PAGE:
For the first time, scientists have discovered a massive release of methane from gas hydrate seafloor sediments in the South Atlantic in the Southern Hemisphere.

Gas Hydrates

Gas hydrates are icy substances that have been formed by methane and water hundreds of meters below the surface. Here, shallow temperatures and very high pressure cause the gas hydrates to freeze into sediments.

The methane gas contained in these hydrate sediments is now starting to leak via dissociation.

As a greenhouse gas, methane has about 25 times the potency of carbon dioxide. Scientists estimate that the methane trapped in these frozen sediments is the largest organic carbon reservoir on the planet. Now that they are leaking, they could exacerbate climate change and global warming.

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The Contribution of Methane to Global Warming

According to Linnaeus University environmental science professor Marcelo Ketzer, scientists have estimated that more organic carbon in methane form exists on earth in gas hydrates compared to the entire amount of fossil fuels worldwide.

Methane leakage can cause a positive feedback loop where the warming oceans melt the gas hydrates, which results in methane being released into the open water. The methane then contributes to carbon emissions, which would cause faster warming of the planet. This increase in warming causes even more melting of the gas hydrates, which leaks even more methane.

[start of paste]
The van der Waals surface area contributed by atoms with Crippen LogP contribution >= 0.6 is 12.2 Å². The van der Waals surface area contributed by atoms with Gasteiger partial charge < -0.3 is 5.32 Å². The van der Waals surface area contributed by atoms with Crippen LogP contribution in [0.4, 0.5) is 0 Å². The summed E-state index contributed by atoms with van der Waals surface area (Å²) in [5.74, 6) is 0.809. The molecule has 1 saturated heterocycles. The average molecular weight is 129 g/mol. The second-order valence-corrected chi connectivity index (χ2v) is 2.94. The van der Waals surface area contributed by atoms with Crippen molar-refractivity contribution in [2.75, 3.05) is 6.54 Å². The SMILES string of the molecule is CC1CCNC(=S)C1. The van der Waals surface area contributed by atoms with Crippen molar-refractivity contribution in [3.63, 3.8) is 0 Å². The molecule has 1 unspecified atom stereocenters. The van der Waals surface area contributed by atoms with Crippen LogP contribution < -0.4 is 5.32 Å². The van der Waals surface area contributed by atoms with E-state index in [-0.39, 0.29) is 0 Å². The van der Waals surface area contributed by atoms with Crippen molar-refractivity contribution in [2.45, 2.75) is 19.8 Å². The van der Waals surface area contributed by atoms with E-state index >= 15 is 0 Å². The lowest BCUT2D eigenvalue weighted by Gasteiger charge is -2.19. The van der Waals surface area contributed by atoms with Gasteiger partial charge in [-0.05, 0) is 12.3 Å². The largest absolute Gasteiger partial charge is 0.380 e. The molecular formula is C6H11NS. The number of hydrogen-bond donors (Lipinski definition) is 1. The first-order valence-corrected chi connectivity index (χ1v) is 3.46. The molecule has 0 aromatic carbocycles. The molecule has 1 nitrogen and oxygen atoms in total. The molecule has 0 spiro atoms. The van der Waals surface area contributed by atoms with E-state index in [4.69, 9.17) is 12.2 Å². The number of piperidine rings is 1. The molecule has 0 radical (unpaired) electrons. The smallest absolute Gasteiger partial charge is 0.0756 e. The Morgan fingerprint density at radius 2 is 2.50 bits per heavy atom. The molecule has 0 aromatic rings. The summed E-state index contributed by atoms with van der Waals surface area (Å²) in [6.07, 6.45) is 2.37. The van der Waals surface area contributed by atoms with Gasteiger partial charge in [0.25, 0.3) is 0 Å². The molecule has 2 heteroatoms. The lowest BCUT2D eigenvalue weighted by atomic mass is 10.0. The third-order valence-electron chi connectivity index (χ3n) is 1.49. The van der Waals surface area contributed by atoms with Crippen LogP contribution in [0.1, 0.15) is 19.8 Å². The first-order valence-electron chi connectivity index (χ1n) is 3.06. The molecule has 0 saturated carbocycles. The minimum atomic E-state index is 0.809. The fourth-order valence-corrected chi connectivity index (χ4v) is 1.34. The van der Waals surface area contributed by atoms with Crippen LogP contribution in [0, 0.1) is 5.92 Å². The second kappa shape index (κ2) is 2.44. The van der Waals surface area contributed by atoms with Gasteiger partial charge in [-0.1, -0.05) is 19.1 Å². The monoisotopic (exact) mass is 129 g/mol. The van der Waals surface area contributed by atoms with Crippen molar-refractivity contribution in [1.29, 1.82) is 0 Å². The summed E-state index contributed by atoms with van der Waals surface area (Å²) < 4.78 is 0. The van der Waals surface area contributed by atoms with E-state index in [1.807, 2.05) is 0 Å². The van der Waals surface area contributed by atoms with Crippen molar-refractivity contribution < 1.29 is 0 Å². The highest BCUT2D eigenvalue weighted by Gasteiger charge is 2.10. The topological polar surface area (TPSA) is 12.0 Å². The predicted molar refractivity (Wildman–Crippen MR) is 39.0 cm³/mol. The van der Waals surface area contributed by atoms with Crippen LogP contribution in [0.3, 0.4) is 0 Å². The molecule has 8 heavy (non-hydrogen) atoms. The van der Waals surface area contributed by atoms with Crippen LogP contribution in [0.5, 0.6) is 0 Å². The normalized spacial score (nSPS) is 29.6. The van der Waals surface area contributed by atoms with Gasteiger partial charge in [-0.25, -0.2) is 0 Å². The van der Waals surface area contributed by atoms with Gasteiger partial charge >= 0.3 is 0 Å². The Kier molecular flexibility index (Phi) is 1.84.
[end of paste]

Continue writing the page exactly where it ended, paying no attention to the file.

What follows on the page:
Scientists believe that this positive feedback loop in our planet's geological past triggered and amplified climatic changes.

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The Study

A multinational research team sampled the gas hydrate sediments using unmanned sub-marine equipment. They determined through these methods that the leaking of methane is currently happening in the area.  

The samples of the gas hydrates were collected off the coast of South America. The team made three field samplings in the area from 2011 to 2014. They then transported the specimens to the university laboratory for analysis.

The scientists then concluded that methane leaks are happening all over the world. Furthermore, when methane is leaked into the water, it dissolves, with some of it being consumed by microorganisms, thus forming carbon dioxide. Such a process may alter the oceans' chemistry in massive quantities, causing numerous effects such as increased water acidification.

According to Ketzer, the dissociation of the hydrate and the methane leak can go on for many centuries, leading to significant amplification of global warming.

A Parallel Study in the Baltic

The research team also conducted another offshore expedition to investigate methane accumulation in the Baltic Sea. Ketzer's team concluded that no gas hydrates occur in this area because of its shallow waters. However, the team still found significant methane quantities trapped in the sediments.

Future Research

Ketzer says that they are working with their data to better understand the amount of methane present in the South Atlantic region and possible future methane release from further hydrate dissociation.

Suppose the massive release of methane continues from the gas hydrate sediments in the South Atlantic and other oceans of the world, both in the Northern and Southern Hemisphere. In that case, this could be another contributor exacerbating climate change.

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